From Supermassive Black Holes to Dwarf Elliptical Nuclei: A Mass Continuum Academic Article uri icon

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abstract

  • Considerable evidence suggests that supermassive black holes reside at the centers of massive galactic bulges. At a lower galactic mass range, many dwarf galaxies contain extremely compact nuclei that structurally resemble massive globular clusters. We show that both these types of central massive objects (CMO's) define a single unbroken relation between CMO mass and the luminosity of their host galaxy spheroid. Equivalently, M_CMO is directly proportional to the host spheroid mass over 4 orders of magnitude. We note that this result has been simultaneously and independently identified by Cote et al. (2006), see also Ferrarese et al. (2006). We therefore suggest that the dE,N nuclei may be the low-mass analogs of supermassive black holes, and that these two types of CMO's may have both developed starting from similar initial formation processes. The overlap mass interval between the two types of CMO's is small, and suggests that for M_CMO > 10^7 M_sun, the formation of a black hole was strongly favored, perhaps because the initial gas infall to the center was too rapid and violent for star formation to occur efficiently.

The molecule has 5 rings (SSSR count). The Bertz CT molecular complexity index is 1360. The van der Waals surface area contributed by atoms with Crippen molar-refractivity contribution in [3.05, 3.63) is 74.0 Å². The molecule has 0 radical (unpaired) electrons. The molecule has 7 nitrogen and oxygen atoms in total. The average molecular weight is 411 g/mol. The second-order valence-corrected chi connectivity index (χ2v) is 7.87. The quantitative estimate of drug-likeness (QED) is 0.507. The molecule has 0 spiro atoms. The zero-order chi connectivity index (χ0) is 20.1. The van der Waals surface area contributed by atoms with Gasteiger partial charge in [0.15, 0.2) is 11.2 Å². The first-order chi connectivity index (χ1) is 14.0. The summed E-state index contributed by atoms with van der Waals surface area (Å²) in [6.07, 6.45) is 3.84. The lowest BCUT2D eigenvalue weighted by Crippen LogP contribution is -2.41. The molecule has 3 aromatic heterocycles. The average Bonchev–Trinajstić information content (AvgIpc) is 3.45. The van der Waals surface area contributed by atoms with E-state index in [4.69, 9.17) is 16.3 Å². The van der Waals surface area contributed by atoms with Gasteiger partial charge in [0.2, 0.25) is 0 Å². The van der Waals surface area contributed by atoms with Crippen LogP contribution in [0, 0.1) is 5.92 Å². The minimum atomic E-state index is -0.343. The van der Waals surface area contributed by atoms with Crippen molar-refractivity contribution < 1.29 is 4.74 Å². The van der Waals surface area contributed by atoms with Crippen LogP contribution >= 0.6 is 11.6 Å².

publication date

  • June 10, 2006